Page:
Fashion has always been a supreme element of hip-hop culture, and the sneaker, is a main ingredient. There has also always been a street-aesthetic intersection between hip-hop and basketball. Nike and Tinker Hatfield designed and marketed the Air Jordan III in '88 by creating the Jumpman logo (a staple in hip-hop fashion) to signify Michael Jordan's NBA Slam Dunk Contest victory. By pairing Mike with Mars Blackmon (from Spike Lee's 1986 film, She's Gotta Have It) in an ad campaign, the sneaker company laid a pop-culture foundation for the Air Jordan brand as well as the groundwork for a bourgeoning hip-hop consumerism.
5. The SOURCE
What would ultimately become the powerful voice for hip-hop began as a newsletter in '88. While students at Harvard University, David Mays and John Schecter began critically analyzing rap music with The SOURCE pamphlet and gained a growing group of admirers anxious for such scrutiny in hip-hop culture. The SOURCE magazine has spawned many imitators since its humble beginnings, and the brand continues to be a prominent player in hip-hop journalism and beyond.
Alas, Jesse Jackson never fully embraced hip-hop culture, but in his second stint as a presidential candidate in '88, the Reverend won 55 percent of the vote in the Michigan Democratic primary and bested all other candidates in total number of pledged delegates, guiding the belief that he was the front-runner for the nomination. Indirectly, this moment also introduced hip-hop to the political scene. The possibility of Jesse Jackson becoming the first black president helped to expand the conversation between rappers and listeners into the political realm. Jesse did not win the Democratic nomination in '88, but this conversation has clearly been resurrected 20 years later, as Barack Obama and a significant cadre of emcees speak openly and honestly about the future of our country.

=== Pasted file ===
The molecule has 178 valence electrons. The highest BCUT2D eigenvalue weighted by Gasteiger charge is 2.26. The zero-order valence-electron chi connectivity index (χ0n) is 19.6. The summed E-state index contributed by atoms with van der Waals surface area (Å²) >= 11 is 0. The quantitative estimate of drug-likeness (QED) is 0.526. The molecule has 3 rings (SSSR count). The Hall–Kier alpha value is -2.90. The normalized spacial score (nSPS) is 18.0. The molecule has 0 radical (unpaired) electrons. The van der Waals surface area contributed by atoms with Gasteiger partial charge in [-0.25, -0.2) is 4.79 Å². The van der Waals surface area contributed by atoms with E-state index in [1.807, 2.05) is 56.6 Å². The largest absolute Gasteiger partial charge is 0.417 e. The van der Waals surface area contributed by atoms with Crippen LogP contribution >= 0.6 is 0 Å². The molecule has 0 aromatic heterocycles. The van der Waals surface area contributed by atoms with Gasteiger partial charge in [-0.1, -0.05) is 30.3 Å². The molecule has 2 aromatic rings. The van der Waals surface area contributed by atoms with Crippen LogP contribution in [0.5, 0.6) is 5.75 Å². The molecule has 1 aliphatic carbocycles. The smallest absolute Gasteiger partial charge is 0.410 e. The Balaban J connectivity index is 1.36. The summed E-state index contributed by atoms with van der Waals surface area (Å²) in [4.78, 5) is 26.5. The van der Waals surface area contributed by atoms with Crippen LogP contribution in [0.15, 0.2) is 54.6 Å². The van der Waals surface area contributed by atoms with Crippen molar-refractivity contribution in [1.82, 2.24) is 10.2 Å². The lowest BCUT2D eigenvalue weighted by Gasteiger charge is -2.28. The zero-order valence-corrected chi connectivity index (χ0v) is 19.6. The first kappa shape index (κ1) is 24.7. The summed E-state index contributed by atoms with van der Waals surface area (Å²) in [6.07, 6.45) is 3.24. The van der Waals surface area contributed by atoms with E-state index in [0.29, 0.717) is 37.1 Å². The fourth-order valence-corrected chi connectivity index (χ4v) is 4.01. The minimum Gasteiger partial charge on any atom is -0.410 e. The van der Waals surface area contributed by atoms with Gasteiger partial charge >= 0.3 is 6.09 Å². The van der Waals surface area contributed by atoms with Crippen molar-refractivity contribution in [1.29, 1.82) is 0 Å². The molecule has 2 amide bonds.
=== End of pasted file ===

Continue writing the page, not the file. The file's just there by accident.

Influential writer and intellectual Barry Michael Cooper is credited with identifying the definitive sound that marked the direction of black popular music in the late '80s as "New Jack Swing," but the production of this hybridized musical composition of hip-hop and R&B was attributed to a young artist named Teddy Riley. In '88, Riley molded an edgy sound that mixed between and mingled with various black musical genres (think Bobby Brown) and changed the face of black popular music forever.
Following the fatal stabbing of Julio Fuentes during the '88 Dope Jam concert at the Nassau Coliseum in Long Island, Jive Records exec Ann Carli and Billboard editor Nelson George brought together a cooperative of supreme New York rappers to respond to rampant urban violence and hip-hop's negative media attention. The collective included KRS-One, Public Enemy, Stetsasonic, MC Lyte and a host of others, and was called the Stop the Violence Movement. The movement would go on to record a vital cut in hip-hop (and popular music) history, "Self-Destruction," and donate all proceeds from the 12" single to the National Urban League.
1. Yo! MTV Raps
Thanks to the courage of the late director/producer Ted Demme and the cultural sense of Fab Five Freddy, hip-hop culture would be broadcast nationally for the first time on cable television's biggest music outlet, MTV. Many critics rightly consider "Yo!" the most revolutionary cultural moment in television history, as the Saturday afternoon, hour-long program brought hip-hop culture to living rooms worldwide, suburban and otherwise and truly changed the game, for better or worse, forever.
Nicholas James is an educational consultant for Hip Hop Scholars, Inc. and teaches cultural studies at The Philadelphia School.